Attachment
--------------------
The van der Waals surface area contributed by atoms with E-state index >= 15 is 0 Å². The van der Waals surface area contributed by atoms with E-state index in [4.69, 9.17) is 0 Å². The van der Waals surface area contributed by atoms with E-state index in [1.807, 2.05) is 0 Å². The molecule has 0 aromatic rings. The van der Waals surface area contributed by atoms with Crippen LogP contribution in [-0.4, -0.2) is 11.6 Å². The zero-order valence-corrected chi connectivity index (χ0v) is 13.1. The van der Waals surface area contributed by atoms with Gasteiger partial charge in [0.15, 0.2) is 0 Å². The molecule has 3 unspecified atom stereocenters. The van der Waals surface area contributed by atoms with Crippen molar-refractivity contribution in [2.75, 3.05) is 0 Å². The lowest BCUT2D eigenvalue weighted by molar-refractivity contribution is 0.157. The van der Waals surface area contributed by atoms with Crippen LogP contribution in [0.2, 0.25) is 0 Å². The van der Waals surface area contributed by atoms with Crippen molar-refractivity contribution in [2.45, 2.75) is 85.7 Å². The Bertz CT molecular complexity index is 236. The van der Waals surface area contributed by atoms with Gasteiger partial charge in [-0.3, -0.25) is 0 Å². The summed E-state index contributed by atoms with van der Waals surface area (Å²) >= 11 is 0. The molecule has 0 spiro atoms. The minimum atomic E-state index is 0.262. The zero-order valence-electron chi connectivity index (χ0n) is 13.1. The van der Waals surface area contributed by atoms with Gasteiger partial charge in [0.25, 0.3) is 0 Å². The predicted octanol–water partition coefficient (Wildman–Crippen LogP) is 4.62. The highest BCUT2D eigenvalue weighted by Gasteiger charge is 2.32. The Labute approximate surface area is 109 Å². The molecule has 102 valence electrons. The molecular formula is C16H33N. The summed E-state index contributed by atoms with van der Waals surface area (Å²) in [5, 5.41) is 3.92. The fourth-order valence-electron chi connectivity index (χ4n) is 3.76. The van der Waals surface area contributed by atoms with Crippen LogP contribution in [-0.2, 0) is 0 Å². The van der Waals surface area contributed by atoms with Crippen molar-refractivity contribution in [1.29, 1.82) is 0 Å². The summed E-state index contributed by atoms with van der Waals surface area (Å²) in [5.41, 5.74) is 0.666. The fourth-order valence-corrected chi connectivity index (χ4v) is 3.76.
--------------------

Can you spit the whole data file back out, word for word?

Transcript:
The van der Waals surface area contributed by atoms with E-state index >= 15 is 0 Å². The van der Waals surface area contributed by atoms with E-state index in [4.69, 9.17) is 0 Å². The van der Waals surface area contributed by atoms with E-state index in [1.807, 2.05) is 0 Å². The molecule has 0 aromatic rings. The van der Waals surface area contributed by atoms with Crippen LogP contribution in [-0.4, -0.2) is 11.6 Å². The zero-order valence-corrected chi connectivity index (χ0v) is 13.1. The van der Waals surface area contributed by atoms with Gasteiger partial charge in [0.15, 0.2) is 0 Å². The molecule has 3 unspecified atom stereocenters. The van der Waals surface area contributed by atoms with Crippen molar-refractivity contribution in [2.75, 3.05) is 0 Å². The lowest BCUT2D eigenvalue weighted by molar-refractivity contribution is 0.157. The van der Waals surface area contributed by atoms with Crippen LogP contribution in [0.2, 0.25) is 0 Å². The van der Waals surface area contributed by atoms with Crippen molar-refractivity contribution in [2.45, 2.75) is 85.7 Å². The Bertz CT molecular complexity index is 236. The van der Waals surface area contributed by atoms with Gasteiger partial charge in [-0.3, -0.25) is 0 Å². The summed E-state index contributed by atoms with van der Waals surface area (Å²) >= 11 is 0. The molecule has 0 spiro atoms. The minimum atomic E-state index is 0.262. The zero-order valence-electron chi connectivity index (χ0n) is 13.1. The van der Waals surface area contributed by atoms with Gasteiger partial charge in [0.25, 0.3) is 0 Å². The predicted octanol–water partition coefficient (Wildman–Crippen LogP) is 4.62. The highest BCUT2D eigenvalue weighted by Gasteiger charge is 2.32. The Labute approximate surface area is 109 Å². The molecule has 102 valence electrons. The molecular formula is C16H33N. The summed E-state index contributed by atoms with van der Waals surface area (Å²) in [5, 5.41) is 3.92. The fourth-order valence-electron chi connectivity index (χ4n) is 3.76. The van der Waals surface area contributed by atoms with Crippen LogP contribution in [-0.2, 0) is 0 Å². The van der Waals surface area contributed by atoms with Crippen molar-refractivity contribution in [1.29, 1.82) is 0 Å². The summed E-state index contributed by atoms with van der Waals surface area (Å²) in [5.41, 5.74) is 0.666. The fourth-order valence-corrected chi connectivity index (χ4v) is 3.76.